The First 750 Words

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Review: The Catcher in the Rye

The Catcher in the Rye

The review is at the bottom.

  • Paperback: 288 pages
  • Publisher: Back Bay Books; Reissue edition (January 30, 2001)
  • Language: English
  • ISBN-10: 0316769177
  • ISBN-13: 978-0316769174


Anyone who has read J.D. Salinger’s New Yorker stories–particularly A Perfect Day for BananafishUncle Wiggily in ConnecticutThe Laughing Man, and For Esme With Love and Squalor–will not be surprised by the fact that his first the_catcher_in_the_ryenovel is full of children. The hero-narrator of The Catcher in the Rye is an ancient child of sixteen, a native New Yorker named Holden Caulfield.

Through circumstances that tend to preclude adult, secondhand description, he leaves his prep school in Pennsylvania and goes underground in New York City for three days. The boy himself is at once too simple and too complex for us to make any final comment about him or his story. Perhaps the safest thing we can say about Holden is that he was born in the world not just strongly attracted to beauty but, almost, hopelessly impaled on it.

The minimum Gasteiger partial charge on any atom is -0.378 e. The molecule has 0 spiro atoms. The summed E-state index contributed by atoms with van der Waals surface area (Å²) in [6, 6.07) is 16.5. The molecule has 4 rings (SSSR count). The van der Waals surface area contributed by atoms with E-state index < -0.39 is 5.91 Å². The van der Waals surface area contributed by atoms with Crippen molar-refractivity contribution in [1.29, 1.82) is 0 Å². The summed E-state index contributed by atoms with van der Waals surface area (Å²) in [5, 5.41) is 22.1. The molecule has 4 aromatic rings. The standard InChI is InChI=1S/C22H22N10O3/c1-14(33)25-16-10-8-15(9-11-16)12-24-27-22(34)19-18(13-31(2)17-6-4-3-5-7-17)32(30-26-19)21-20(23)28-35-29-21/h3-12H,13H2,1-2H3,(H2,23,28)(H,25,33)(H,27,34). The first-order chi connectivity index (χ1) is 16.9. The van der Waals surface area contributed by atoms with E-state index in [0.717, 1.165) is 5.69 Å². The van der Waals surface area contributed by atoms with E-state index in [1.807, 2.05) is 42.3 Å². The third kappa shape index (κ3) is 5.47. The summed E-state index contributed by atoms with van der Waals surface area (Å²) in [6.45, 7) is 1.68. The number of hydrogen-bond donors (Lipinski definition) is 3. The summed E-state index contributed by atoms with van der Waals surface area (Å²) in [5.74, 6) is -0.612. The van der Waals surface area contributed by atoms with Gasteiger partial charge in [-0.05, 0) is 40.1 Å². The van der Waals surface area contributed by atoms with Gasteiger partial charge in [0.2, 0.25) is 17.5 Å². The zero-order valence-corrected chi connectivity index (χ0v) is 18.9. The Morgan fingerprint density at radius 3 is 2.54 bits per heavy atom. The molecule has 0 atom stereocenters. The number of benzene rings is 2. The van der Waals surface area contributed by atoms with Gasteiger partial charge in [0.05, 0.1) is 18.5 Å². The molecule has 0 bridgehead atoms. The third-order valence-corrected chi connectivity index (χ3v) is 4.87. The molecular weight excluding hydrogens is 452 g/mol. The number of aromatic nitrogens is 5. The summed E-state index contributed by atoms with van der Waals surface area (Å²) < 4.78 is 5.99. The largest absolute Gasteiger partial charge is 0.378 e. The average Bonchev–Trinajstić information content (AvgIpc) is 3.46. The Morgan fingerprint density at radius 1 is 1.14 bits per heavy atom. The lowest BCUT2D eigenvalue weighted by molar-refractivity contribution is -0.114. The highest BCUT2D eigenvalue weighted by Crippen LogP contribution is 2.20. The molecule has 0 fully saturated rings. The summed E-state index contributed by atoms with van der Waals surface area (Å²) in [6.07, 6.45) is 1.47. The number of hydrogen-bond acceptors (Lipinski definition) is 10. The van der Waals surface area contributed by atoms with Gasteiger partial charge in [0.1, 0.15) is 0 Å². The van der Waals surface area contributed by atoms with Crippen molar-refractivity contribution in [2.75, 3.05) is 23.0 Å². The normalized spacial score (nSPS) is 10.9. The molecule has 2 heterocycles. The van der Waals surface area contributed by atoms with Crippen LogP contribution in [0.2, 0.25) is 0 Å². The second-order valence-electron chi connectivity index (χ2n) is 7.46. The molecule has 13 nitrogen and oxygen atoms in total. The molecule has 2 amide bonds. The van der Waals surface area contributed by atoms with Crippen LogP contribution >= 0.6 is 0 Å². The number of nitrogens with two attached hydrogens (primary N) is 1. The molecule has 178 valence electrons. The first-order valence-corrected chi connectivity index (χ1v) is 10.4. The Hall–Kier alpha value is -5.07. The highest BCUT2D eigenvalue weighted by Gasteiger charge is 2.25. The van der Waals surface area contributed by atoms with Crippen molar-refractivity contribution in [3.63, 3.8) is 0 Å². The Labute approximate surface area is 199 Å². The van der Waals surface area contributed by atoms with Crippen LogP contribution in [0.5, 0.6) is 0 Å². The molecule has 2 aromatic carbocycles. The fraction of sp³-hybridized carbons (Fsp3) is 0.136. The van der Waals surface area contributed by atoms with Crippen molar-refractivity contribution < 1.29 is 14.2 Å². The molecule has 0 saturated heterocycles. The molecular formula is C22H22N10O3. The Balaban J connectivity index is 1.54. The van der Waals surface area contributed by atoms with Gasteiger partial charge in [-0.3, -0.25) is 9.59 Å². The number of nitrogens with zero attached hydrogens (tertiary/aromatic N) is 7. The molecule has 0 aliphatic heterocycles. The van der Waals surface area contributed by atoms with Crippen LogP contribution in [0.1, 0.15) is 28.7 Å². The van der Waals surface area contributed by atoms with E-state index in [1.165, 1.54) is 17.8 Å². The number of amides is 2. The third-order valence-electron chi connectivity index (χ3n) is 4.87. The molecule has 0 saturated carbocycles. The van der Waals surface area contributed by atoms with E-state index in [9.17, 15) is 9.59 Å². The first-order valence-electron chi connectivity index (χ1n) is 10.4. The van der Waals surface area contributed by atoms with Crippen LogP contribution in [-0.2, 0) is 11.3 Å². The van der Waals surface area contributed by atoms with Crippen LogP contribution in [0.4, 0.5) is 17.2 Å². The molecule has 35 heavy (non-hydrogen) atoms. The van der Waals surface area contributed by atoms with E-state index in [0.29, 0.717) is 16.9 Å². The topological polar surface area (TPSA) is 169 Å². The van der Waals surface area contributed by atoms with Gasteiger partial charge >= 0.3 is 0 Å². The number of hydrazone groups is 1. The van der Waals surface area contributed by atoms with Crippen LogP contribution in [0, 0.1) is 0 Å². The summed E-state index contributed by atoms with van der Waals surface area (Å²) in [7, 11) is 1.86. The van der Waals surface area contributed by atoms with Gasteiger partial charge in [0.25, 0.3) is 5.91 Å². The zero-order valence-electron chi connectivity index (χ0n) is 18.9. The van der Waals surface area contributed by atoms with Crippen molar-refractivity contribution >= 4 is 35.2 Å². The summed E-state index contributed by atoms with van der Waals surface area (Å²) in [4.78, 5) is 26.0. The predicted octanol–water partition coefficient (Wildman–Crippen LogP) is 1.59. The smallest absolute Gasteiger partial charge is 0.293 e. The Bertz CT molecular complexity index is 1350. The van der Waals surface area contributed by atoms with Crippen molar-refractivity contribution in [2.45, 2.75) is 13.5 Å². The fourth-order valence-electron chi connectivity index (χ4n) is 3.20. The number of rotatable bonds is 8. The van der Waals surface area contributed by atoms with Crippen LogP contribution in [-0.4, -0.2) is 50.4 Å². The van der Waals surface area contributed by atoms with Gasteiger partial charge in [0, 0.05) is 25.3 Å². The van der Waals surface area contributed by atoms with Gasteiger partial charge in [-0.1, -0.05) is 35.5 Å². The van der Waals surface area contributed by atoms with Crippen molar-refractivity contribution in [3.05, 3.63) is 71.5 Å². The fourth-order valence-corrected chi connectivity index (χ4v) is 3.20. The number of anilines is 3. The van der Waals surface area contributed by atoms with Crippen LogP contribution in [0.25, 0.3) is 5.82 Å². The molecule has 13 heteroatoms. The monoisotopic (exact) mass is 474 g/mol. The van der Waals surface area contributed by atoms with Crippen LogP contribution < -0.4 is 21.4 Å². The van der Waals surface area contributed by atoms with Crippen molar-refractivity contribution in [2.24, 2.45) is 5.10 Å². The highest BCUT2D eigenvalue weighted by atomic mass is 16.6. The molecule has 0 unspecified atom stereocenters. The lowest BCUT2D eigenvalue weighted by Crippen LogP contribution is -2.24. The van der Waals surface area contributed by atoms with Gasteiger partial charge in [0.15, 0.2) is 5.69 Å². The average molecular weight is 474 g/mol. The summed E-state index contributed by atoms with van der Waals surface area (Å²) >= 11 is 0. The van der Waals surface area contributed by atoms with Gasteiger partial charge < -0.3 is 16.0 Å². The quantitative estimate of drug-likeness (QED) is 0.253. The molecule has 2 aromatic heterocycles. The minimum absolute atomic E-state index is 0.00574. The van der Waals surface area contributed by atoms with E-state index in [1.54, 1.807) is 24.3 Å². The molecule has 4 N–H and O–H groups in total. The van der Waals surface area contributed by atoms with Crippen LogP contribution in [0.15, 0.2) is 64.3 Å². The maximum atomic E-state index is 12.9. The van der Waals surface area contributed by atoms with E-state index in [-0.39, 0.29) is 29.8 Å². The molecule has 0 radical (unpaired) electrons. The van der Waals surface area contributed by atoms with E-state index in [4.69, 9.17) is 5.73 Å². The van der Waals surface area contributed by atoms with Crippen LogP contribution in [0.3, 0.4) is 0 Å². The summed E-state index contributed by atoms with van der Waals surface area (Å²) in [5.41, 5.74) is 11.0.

There are many voices in this novel: children’s voices, adult voices, underground voices-but Holden’s voice is the most eloquent of all. Transcending his own vernacular, yet remaining marvelously faithful to it, he issues a perfectly articulated cry of mixed pain and pleasure. However, like most lovers and clowns and poets of the higher orders, he keeps most of the pain to, and for, himself. The pleasure he gives away, or sets aside, with all his heart. It is there for the reader who can handle it to keep.

Buy the Book.


Ok, I can see why a teenager would like this book but why is this considered one of the all time best novels? It may have been fairly risque and experimental at the time but I don’t think it could get published today. Teen age angst.

Definitely worth reading as a teenager, I think. Coming to this as an adult, I guess I had higher expectations. One thing I will give the author is that he has perfect naming. The character names are so perfectly fitting.

Was it common back then for a teenager to travel by train and cab by themselves? To rent hotel rooms and hookers? The protagonist, Holden Caufield (I love that name), is supposed to be a teenager. Honestly for much of it he does whine like one. His thought processes are fully adult although emotionally stunted.

I’m glad I read it but I wouldn’t recommend it to an adult who had never read it. I would recommend it to a teen.

Buy the Book.



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